It can make a world of difference if you set aside at least 15 to 20 minutes to focus on understanding what your teen is expressing – that’s not a sacrifice, that’s an opportunity. If you’re pressed for time (unless you see that your teen is in crisis, which means you need to talk NOW), suggest a time that works for you, and then give your undivided attention when you are in conversation. Maybe you can only do this twice per week, but that is a great start. And remember: texting is not talking.

3: Listen Closely and Reflect

Listen closely to what your teen is sharing and reflect back what you hear. “So I hear you feel no one will ever like you,” or “You believe you are not smart enough to get good grades.” Be sure to ask your teen, “Is that how you see it?” or something along those lines. That opens up the conversation for more elaboration – there might be subtle or additional information that will help you best understand what’s going on.

You want to give your teen the opportunity to clarify his or her position, look at the layers of their feeling, and give them an opportunity to stand up for themselves. When teens say something like “Exactly!” or “Yeah, that’s it,” give yourself a gold medal for good listening. And then listen some more.

4: You Won’t Fully Know Unless You Ask

Be direct: ask what’s important to your teen. Become a good “inquirer” by asking relevant and context-specific questions so you can understand your teen and the nuances of their thinking. Use my when, what, and why approach.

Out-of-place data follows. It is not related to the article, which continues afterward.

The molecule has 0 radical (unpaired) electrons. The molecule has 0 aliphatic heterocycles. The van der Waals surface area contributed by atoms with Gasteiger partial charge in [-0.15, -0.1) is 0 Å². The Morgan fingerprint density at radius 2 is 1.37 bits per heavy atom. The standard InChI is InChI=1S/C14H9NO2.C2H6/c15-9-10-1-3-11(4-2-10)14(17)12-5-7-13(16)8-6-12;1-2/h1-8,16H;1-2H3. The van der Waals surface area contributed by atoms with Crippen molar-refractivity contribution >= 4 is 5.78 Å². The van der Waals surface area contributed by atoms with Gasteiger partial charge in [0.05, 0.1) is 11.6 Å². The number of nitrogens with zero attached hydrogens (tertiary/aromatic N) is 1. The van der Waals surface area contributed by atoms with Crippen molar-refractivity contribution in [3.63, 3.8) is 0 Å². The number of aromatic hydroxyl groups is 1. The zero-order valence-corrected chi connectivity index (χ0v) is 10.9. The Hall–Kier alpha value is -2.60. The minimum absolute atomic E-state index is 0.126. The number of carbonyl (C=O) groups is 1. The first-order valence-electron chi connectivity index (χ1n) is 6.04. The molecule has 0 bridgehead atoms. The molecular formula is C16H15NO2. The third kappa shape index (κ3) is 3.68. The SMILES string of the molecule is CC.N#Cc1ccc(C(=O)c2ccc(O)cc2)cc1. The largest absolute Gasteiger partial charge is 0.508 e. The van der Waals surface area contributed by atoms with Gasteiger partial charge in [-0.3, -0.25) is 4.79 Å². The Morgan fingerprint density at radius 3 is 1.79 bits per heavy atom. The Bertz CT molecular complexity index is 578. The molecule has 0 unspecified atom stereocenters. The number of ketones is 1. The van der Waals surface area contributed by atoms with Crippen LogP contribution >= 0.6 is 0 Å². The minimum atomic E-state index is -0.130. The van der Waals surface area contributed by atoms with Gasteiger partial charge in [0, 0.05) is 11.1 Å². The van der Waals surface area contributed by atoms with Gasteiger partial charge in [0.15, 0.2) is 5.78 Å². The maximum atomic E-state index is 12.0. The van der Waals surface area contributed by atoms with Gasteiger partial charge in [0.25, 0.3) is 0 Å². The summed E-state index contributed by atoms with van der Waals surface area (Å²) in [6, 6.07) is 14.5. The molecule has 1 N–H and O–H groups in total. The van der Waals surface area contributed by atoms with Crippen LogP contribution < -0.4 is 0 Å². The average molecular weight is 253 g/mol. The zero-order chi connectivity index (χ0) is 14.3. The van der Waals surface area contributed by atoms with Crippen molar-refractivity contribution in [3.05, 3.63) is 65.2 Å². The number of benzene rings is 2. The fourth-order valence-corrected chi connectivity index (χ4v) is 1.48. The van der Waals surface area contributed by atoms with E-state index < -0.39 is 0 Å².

For example, Gracie’s mother might have inquired:

  1. When did you start thinking you were spending too much time on social media?
  2. What are other ways you think would be smarter use of your time?
  3. Why do you think you are wasting valuable time?

These questions can help Gracie clarify her thoughts, learn problem-solving skills and promote her going from point A to point B in her emotional development. This inquiry doesn’t need to take a lot of time, but make it quality time. Remember: when he or she comes to you needing to talk, “It is all about your teen.”

5: Don’t Interrupt – Hear Them

Hold back from expressing your feelings, telling your story, or interrupting your teen by telling yourself that you can provide your input later. Consider this mantra: “I can tolerate some discomfort by focusing on learning to understand my teen.” Know that teens who feel they are being heard will return for more input. Periodically, they may push you away, but realize you are making a huge difference in their healthy growth and development. If you catch yourself interrupting or getting defensive, take some deep breaths, calm yourself down and get back to focusing on your understanding skills.

Teens are leading more complicated lives than ever, and the cascade of feelings in the teen years can lead to emotional estrangement, lurking fears and behavioral trouble. You might think that your moody, rebellious child has no interest in what you have to say. That’s not true. With steady work, barriers can be broken – your teen needs your love and support, and will be so much the better for it. And you too.

Making time for your teen can end up saving you time and turmoil. Good, clear communication can help your teen in multiple – and heartening – ways. You can stop having those toxic days being caught up in go-nowhere arguments that leave each of you feeling stressed and discouraged, feeling helpless and hopeless.

Learning to understand your teen may well require you to go out of your comfort zone – but this is how you can really grow. And your teen will grow with you. If you are still having concerns about your teen after trying these tools consider investing in teen counseling or relationship therapy.

Remember there is hope, there is help and it’s just a phone call away. Call 408-358-9679 for a complimentary phone consultation.